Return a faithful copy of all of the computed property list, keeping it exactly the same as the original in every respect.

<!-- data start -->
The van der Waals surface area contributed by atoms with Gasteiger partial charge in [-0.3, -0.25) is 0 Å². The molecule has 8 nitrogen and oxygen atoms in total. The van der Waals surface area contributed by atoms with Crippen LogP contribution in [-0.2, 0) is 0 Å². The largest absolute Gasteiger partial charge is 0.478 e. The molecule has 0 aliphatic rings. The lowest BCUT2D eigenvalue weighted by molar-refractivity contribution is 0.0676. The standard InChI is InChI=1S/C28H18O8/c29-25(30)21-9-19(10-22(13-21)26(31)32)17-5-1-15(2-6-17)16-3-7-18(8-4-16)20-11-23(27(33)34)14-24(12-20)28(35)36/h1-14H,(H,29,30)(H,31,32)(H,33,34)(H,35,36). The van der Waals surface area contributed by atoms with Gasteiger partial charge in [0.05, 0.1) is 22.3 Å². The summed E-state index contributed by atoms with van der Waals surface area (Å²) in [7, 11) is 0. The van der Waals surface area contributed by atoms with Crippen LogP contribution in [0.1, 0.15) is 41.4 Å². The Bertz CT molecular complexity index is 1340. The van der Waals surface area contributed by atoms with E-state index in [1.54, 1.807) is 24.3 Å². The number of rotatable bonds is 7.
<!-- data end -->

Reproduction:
The van der Waals surface area contributed by atoms with Gasteiger partial charge in [-0.3, -0.25) is 0 Å². The molecule has 8 nitrogen and oxygen atoms in total. The van der Waals surface area contributed by atoms with Crippen LogP contribution in [-0.2, 0) is 0 Å². The largest absolute Gasteiger partial charge is 0.478 e. The molecule has 0 aliphatic rings. The lowest BCUT2D eigenvalue weighted by molar-refractivity contribution is 0.0676. The standard InChI is InChI=1S/C28H18O8/c29-25(30)21-9-19(10-22(13-21)26(31)32)17-5-1-15(2-6-17)16-3-7-18(8-4-16)20-11-23(27(33)34)14-24(12-20)28(35)36/h1-14H,(H,29,30)(H,31,32)(H,33,34)(H,35,36). The van der Waals surface area contributed by atoms with Gasteiger partial charge in [0.05, 0.1) is 22.3 Å². The summed E-state index contributed by atoms with van der Waals surface area (Å²) in [7, 11) is 0. The van der Waals surface area contributed by atoms with Crippen LogP contribution in [0.1, 0.15) is 41.4 Å². The Bertz CT molecular complexity index is 1340. The van der Waals surface area contributed by atoms with E-state index in [1.54, 1.807) is 24.3 Å². The number of rotatable bonds is 7.